Expectations and Covid-19 policy announcements
Peter Haan (DIW Berlin), Andreas Peichl (ifo Institute), Annekatrin Schrenker (DIW Berlin), Georg Weizsäcker (HU Berlin), and Joachim Winter (LMU München)
Are we still in lockdown? How long will it last? At the present stage – late April, 2020 – the increasingly differentiated set of policy measures makes it harder and harder to give a concise answer to these questions. Every day, new policies target finer and finer pockets of economic and social life. Expectations about future policy responses to Covid-19 are becoming highly differentiated, too, as they relate to the new variety of issues. This not only generates new challenges for economic agents but also for the expectation management that policymakers engage in. As a vast sea of analyses and opinions on all kinds of policies becomes available, communicating about the policies turns into a cacophony. Are policymakers able to receive the public’s attention in the middle of this cacophony?
In a new discussion paper, Haan et al. (2020), we find evidence that at least until recently, the answer is affirmative. The general population in Germany indeed listens to Germany’s policy makers. In order to measure the movements of expectations with enough time precision, we conducted a daily online survey of expectations held by a wide sample of people living in Germany. The respondents report their forecasts about the lifting of restrictions of public life, especially school openings and large public events. We also ask about planned non-routine consumption expenditures. Our data analysis covers a time period during which Chancellor Angela Merkel made two widely broadcasted public appearances. The reported expectations suggest that Merkel’s statements have a strong effect on the public, especially in an appearance that she made after her meeting with the German ‘Länder’ prime ministers on April 15, 2020. In this meeting, Merkel and the prime ministers sent a rather cautionary message (“zerbrechlicher Zwischenerfolg”). Immediately after the appearance, expectations about school openings became significantly more pessimistic and the households’ planned consumption expenditures fell sharply. The figure illustrates the evolution of the average of reported expectations about the date when the majority of school children is back in the classroom (left panel) and the evolution of the amount of non-routine expenditures that are planned in the next three months (right panel). Merkel’s public appearance on April 15 is marked by the second of the two vertical lines in each panel. Both time series indicate a dampening of expectations after Merkel’s statements.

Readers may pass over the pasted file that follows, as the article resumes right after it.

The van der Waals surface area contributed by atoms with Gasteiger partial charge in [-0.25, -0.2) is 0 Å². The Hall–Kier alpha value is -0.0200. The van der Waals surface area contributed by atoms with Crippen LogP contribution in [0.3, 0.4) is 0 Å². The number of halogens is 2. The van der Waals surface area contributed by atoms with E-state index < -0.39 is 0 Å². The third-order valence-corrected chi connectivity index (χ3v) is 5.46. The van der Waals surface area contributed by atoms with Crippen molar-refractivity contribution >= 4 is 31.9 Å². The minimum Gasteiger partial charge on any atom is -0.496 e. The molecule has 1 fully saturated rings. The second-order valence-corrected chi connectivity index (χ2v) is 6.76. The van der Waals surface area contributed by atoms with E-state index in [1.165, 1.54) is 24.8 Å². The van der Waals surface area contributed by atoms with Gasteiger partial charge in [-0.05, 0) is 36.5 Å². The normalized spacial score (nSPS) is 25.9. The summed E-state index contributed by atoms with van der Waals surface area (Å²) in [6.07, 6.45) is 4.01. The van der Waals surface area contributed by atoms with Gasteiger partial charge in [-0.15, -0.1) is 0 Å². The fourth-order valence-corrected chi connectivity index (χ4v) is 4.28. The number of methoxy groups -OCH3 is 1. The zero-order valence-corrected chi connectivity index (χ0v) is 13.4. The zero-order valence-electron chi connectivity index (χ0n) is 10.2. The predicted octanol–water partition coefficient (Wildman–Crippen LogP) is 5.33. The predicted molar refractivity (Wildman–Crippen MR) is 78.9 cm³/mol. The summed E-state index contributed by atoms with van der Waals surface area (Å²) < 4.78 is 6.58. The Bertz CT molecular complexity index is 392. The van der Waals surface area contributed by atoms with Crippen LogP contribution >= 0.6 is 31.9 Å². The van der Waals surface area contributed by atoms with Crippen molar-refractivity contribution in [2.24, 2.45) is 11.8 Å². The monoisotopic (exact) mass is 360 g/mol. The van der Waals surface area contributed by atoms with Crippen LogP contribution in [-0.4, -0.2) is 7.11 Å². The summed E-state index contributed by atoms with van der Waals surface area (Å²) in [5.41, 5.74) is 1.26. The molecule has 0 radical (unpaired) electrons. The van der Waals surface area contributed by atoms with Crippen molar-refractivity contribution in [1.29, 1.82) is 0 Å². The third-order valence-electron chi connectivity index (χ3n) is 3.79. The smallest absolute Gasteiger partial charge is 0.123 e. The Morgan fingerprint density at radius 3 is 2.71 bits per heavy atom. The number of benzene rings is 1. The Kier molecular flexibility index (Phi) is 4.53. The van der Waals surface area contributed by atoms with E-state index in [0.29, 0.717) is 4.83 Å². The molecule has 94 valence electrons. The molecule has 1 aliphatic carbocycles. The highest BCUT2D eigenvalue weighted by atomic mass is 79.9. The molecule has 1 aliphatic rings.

Note, however, that an earlier statement by Angela Merkel, her Easter Address to the German population on 9 April, 2020, appears to have had the opposite effect. There, she showed more optimism and, subsequently, the time series we recorded become more optimistic, too, at least for a few days. Overall, the statements made by Angela Merkel appear to affect the German public’s views quite strongly.
Haan, Peter, Andreas Peichl, Annekatrin Schrenker, Georg Weizsäcker, and Joachim Winter, 2020, „Starke Erwartungsreaktionen auf Angela Merkels Covid-Erklärungen“, CRC TRR 190 Discussion Paper No. 239. (Also appeared as ifo Schnelldienst Digital 5/2020 and DIW Discussion Paper 1865/2020.)